In closing for today, an announcement for those who haven’t heard via e-mail loops. The 700 Club's segment on my healing from Lyme Disease airs tomorrow, (Friday, December 2.) If you receive the Family channel, you can watch The 700 Club weekdays at 9 a.m., 11 p.m., and 3 a.m. EST. If you receive The Trinity Broadcasting Network (TBN), you can watch the show weekdays at 3 p.m. Eastern Time or 12 p.m. Pacific Time. If you receive FamilyNet, you can watch The 700 Club at 1 p.m. Eastern Time. Check here for all other channel listings nationwide. If you miss the show, check the 700 Club's Web site to view the interview on your computer.

I hope you and your friends and family will watch this segment. You will be blessed at the reminder of our God's power. I was certainly blessed just taping it!


Cara Putman said...

As an attorney, I have to make a modest defense. It's not always the attorney's fault that things get delayed. I have a situation right now where I've pushed the client for months for something, and still haven't received it. Without it, the case can't move forward. So don't always blame it on the attorney :-)

Now back to our regularly scheduled program on third person.

Stuart said...

Cool stuff Brandilyn. Though I meant the stylistic comment through how the thought was presented and not the thought in and of itself. :) Thoughts indeed need to be all about the character.
(although presentation should, of course, be heavily influenced by character as well).

As for removed third person. Here an excerpt from a short story I wrote in a removed third person(with far too many usages of the first name ;)

Molgriv’s wings scraped across the stony floor of the cavern, weariness flowed through his body. Memories of happier times struggled to survive in the world of ash and flame that his life had become, but they survived as only withered and twisted shadows. Only one remained clear―the last bit of light before his world turned dark.

A warm summer day spent amidst a sea of vibrant grass rippling in the wind. The sense of utter contentment that filled him as he listened to the calls of birds, his lazy chase after a butterfly that managed to elude his grasp despite its careless flight. But as always this memory gave way to fire and ash. Molgriv plunged back into the darkness he had created for himself.

He gazed around the sandstone cavern he had chosen. This was a good place to end it. The main chamber was spacious enough for maneuvering, but small enough to force combat. And with only one entrance or exit there would be no escape. In this place vengeance would be satisfied at last.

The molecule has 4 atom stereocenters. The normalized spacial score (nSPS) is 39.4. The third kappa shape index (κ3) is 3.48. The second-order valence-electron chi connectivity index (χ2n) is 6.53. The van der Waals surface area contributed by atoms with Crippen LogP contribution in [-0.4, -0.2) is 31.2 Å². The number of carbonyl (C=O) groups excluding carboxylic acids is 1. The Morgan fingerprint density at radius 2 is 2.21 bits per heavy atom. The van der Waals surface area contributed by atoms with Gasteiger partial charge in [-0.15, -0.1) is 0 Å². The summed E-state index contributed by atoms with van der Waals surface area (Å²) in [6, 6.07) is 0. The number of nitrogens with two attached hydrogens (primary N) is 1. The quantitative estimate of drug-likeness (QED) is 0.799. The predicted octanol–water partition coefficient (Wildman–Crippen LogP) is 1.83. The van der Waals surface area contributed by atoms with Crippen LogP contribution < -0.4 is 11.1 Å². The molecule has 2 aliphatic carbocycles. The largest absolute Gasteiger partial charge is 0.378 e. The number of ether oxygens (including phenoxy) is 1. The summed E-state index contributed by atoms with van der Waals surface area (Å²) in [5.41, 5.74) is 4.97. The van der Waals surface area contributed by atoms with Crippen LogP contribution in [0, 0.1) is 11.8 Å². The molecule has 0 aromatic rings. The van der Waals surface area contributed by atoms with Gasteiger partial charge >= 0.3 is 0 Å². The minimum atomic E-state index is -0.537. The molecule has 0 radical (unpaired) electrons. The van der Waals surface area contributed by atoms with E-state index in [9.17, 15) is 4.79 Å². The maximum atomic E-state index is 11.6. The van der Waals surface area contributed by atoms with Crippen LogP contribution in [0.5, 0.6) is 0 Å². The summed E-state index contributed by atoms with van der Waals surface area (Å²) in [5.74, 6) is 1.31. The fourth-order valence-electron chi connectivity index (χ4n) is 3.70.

“By Dralgi’s favor, we will be free of our oaths this day.” Molgriv’s voice echoed hollowly as it filled the cavern. Once full of hatred and the lust for revenge, Molgriv now felt nearly as empty as the cave. Such emotions only last for a time, and he had outlived them.

A great sigh rattled in Molgriv’s throat. He moved to the cavern wall and started to scratch a message into the sandstone with his claw. He focused intently on each rough letter as he poured himself into the work. This day would not be in vain.

Bonnie S. Calhoun said...

I think sometimes as writers we become victims of how much we know.

To give you an example...Brandilyn says her editors would flag passages that were written in "removed third person", not because they're wrong, but only because she normally writes in "close third person".

In reading the book, Velocity, as an average reader, it never occurred to me, what "person view" it was speaking in...only that it read well.

And then there's Brandilyn's book, Eyes of Elish. When I read that, all I knew was that the book was well written, easy to follow, and extremely exciting.

Now I find out that reading perception of the book was wrong. In reading the passage we discussed for the last two I said, this is from a reader point of view...since the comment before the dictionary quote was made by Hal, and the dialogue after the quote was (I assumed) also by Hal...(and I hadn't got to Reiger's name again) I assumed that the "dictionary" thought was also Hal's.

Now, my question...I now understand that one scene should be one person's point of view, so is it mostly the editor's point of view on whether you've accomplished this(since there's close third person and removed third)?

Pammer said...

My husband and I are very excited about your segment. It will be a nice pick me up after the funeral we have to attend for a six year old child. Very sad.

I think Julie Garwood writes in removed third person (or at least in the historicals) but for the life of me I can't seem to locate one of the twenty or so books of hers that I have. She is my favorite secular author. (Although not my favorite of all authors.)

Great subject as always.

Pammer said...

BTW, I will being dousing you with a double dose of prayer tomorrow. Hugs.